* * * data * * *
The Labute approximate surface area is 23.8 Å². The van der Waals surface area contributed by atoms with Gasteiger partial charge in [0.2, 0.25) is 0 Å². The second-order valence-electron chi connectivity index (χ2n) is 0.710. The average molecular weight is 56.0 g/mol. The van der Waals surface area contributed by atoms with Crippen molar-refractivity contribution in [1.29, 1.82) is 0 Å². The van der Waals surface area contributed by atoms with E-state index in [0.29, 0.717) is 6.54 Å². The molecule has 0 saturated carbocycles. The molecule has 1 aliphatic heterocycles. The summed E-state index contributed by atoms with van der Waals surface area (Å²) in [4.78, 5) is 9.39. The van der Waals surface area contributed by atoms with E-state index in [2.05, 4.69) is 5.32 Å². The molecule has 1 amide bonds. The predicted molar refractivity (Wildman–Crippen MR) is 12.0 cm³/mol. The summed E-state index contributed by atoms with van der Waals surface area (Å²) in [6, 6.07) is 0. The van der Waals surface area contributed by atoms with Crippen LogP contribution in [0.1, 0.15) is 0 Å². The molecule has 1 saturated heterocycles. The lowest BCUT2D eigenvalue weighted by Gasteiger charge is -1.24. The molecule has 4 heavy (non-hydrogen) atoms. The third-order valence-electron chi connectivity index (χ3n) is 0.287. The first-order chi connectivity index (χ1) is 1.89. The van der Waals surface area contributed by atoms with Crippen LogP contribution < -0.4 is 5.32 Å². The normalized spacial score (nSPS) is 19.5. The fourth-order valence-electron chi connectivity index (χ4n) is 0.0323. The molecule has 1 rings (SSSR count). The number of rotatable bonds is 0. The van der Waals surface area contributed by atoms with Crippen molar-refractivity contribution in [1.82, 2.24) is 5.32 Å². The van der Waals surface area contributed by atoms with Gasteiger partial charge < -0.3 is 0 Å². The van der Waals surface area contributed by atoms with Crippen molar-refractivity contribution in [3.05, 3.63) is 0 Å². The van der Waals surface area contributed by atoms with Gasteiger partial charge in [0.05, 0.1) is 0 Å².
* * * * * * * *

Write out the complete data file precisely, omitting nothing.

The Labute approximate surface area is 23.8 Å². The van der Waals surface area contributed by atoms with Gasteiger partial charge in [0.2, 0.25) is 0 Å². The second-order valence-electron chi connectivity index (χ2n) is 0.710. The average molecular weight is 56.0 g/mol. The van der Waals surface area contributed by atoms with Crippen molar-refractivity contribution in [1.29, 1.82) is 0 Å². The van der Waals surface area contributed by atoms with E-state index in [0.29, 0.717) is 6.54 Å². The molecule has 0 saturated carbocycles. The molecule has 1 aliphatic heterocycles. The summed E-state index contributed by atoms with van der Waals surface area (Å²) in [4.78, 5) is 9.39. The van der Waals surface area contributed by atoms with E-state index in [2.05, 4.69) is 5.32 Å². The molecule has 1 amide bonds. The predicted molar refractivity (Wildman–Crippen MR) is 12.0 cm³/mol. The summed E-state index contributed by atoms with van der Waals surface area (Å²) in [6, 6.07) is 0. The van der Waals surface area contributed by atoms with Crippen LogP contribution in [0.1, 0.15) is 0 Å². The molecule has 1 saturated heterocycles. The lowest BCUT2D eigenvalue weighted by Gasteiger charge is -1.24. The molecule has 4 heavy (non-hydrogen) atoms. The third-order valence-electron chi connectivity index (χ3n) is 0.287. The first-order chi connectivity index (χ1) is 1.89. The van der Waals surface area contributed by atoms with Crippen LogP contribution < -0.4 is 5.32 Å². The normalized spacial score (nSPS) is 19.5. The fourth-order valence-electron chi connectivity index (χ4n) is 0.0323. The molecule has 1 rings (SSSR count). The number of rotatable bonds is 0. The van der Waals surface area contributed by atoms with Crippen molar-refractivity contribution in [1.82, 2.24) is 5.32 Å². The van der Waals surface area contributed by atoms with Gasteiger partial charge < -0.3 is 0 Å². The van der Waals surface area contributed by atoms with Crippen molar-refractivity contribution in [3.05, 3.63) is 0 Å². The van der Waals surface area contributed by atoms with Gasteiger partial charge in [0.05, 0.1) is 0 Å².